Flea Season is Here: Do You Know How to Protect Your Pet?

With warmer weather comes sandals, shorts, and pool time. It’s not all pleasant, though: fleas come along with the warmer weather, too. As it warms up, it’s time to begin thinking about fleas and how you can help your pet stay flea-free!

Flea Basics

Fleas don’t just come out in the warmer weather; flea seasonthey are actually trying to cling onto your pet all year long. Depending on where you live, this might be a big issue every month, but for most people and their pets, summer marks the worst time for fleas, so it requires the most attention.

Fleas are tiny little bugs that are considered ectoparasites and have been in existence for more than 100 million years, so this is no new phenomenon. Since hygiene became a way of life, though, keeping fleas out of your home and off of your pets is important to helping maintain good health amongst all of the family, because besides just being disgusting, fleas can pose a serious threat to your pet’s health.

The miniature ectoparasites are most commonly cat fleas or Ctenocephalides felis. Dog fleas, or Ctenocephalides canis, are another kind of fleas that are less common. Fleas are able to cling onto animals and cause several different health problems in both humans and animals. When given the option, though, fleas usually go for pets first because they are designed to hide in fur and it is easier to live on animals with fur than humans who don’t have any.

Helping Your Pet

For many pets, when fleas latch on and begin living in their fur, itching and scratching occurs. If your pet is doing this frequently, it is important to check him for fleas. You can either do it yourself or if you prefer, take him to a veterinary office for an exam. When looking for fleas on your pet, look for small black bugs. If you don’t see any of the actual fleas (they are quick to run and hide), look for flea dirt, which looks like small black specks. Besides causing skin problems, fleas can also cause tapeworms in animals if ingested. If your dog or cat does have fleas, make sure you begin treatment as soon as possible.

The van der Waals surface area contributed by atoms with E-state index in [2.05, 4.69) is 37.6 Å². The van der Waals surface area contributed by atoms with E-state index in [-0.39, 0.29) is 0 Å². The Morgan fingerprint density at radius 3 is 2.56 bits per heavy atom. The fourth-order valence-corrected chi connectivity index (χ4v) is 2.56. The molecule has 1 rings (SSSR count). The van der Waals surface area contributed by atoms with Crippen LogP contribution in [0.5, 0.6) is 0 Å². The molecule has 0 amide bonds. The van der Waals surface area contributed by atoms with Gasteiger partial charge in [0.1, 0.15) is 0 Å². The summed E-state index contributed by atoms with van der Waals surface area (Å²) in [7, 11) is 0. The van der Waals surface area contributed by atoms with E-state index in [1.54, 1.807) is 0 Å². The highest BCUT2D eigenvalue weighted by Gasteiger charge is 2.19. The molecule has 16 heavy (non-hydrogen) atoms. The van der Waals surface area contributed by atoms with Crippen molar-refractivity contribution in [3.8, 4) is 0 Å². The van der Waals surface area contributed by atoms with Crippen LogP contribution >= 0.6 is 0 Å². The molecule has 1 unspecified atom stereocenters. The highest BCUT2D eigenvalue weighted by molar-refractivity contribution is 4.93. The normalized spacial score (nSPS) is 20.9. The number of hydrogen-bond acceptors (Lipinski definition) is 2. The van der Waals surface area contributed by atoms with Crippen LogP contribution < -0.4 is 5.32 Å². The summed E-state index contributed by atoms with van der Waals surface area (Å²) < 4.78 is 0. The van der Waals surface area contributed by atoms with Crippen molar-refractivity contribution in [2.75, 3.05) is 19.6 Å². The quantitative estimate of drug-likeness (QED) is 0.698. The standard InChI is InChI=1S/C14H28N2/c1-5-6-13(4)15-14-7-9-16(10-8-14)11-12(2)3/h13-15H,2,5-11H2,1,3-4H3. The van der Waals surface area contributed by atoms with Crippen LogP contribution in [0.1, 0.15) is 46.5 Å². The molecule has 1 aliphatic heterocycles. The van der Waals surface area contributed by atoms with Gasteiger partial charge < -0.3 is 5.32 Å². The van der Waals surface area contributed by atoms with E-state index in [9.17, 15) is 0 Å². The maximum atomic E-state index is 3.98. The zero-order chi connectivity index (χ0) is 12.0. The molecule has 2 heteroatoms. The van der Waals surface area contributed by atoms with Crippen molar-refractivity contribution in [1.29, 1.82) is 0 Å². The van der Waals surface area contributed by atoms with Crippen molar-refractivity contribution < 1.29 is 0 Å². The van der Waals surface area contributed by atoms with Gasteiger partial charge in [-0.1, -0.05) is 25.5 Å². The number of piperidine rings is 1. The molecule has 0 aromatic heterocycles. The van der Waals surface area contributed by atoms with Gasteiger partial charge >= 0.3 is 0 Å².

If your pet already has fleas, there are a number of various treatment options. A flea bath is one option that can help get rid of some of the fleas currently living on your pet. Prescription medication is another option that helps prevent the eggs from hatching, which stops the flea life cycle from reoccurring. If your pet doesn’t have fleas, make sure you have him or her on a flea prevention medication that helps avoid the problem altogether in the first place so you don’t have to worry about flea baths and other problems like that. Even with preventative medication, though, there is still a slight chance your pet can contract fleas, so check your pet regularly.

Just like excessive bugs or bug bites bother humans, fleas can be a serious annoyance to a dog or cat. More than that, they can cause some significant health problems, so do your best to help protect your cat or dog (or both) from fleas.

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